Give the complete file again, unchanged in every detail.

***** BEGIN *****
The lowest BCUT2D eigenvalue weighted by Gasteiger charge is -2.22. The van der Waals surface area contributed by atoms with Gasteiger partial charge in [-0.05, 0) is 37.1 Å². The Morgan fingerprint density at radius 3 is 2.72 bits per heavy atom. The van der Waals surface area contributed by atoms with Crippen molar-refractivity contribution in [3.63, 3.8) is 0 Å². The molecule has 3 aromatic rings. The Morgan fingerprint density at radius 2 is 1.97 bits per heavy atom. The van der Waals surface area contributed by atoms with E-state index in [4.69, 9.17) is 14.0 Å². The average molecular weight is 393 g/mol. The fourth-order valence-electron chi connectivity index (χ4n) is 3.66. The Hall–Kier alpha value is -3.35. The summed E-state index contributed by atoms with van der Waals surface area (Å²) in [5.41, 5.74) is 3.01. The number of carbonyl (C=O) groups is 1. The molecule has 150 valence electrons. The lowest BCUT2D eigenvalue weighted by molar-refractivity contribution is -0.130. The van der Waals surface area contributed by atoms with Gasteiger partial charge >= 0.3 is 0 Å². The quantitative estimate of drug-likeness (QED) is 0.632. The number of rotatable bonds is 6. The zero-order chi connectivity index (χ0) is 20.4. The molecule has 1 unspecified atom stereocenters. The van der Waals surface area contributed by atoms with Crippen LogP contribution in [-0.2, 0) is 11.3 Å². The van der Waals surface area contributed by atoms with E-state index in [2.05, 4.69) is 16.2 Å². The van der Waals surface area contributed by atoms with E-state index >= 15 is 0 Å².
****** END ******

The lowest BCUT2D eigenvalue weighted by Gasteiger charge is -2.22. The van der Waals surface area contributed by atoms with Gasteiger partial charge in [-0.05, 0) is 37.1 Å². The Morgan fingerprint density at radius 3 is 2.72 bits per heavy atom. The van der Waals surface area contributed by atoms with Crippen molar-refractivity contribution in [3.63, 3.8) is 0 Å². The molecule has 3 aromatic rings. The Morgan fingerprint density at radius 2 is 1.97 bits per heavy atom. The van der Waals surface area contributed by atoms with E-state index in [4.69, 9.17) is 14.0 Å². The average molecular weight is 393 g/mol. The fourth-order valence-electron chi connectivity index (χ4n) is 3.66. The Hall–Kier alpha value is -3.35. The summed E-state index contributed by atoms with van der Waals surface area (Å²) in [5.41, 5.74) is 3.01. The number of carbonyl (C=O) groups is 1. The molecule has 150 valence electrons. The lowest BCUT2D eigenvalue weighted by molar-refractivity contribution is -0.130. The van der Waals surface area contributed by atoms with Gasteiger partial charge >= 0.3 is 0 Å². The quantitative estimate of drug-likeness (QED) is 0.632. The number of rotatable bonds is 6. The zero-order chi connectivity index (χ0) is 20.4. The molecule has 1 unspecified atom stereocenters. The van der Waals surface area contributed by atoms with Crippen LogP contribution in [-0.2, 0) is 11.3 Å². The van der Waals surface area contributed by atoms with E-state index in [2.05, 4.69) is 16.2 Å². The van der Waals surface area contributed by atoms with E-state index >= 15 is 0 Å².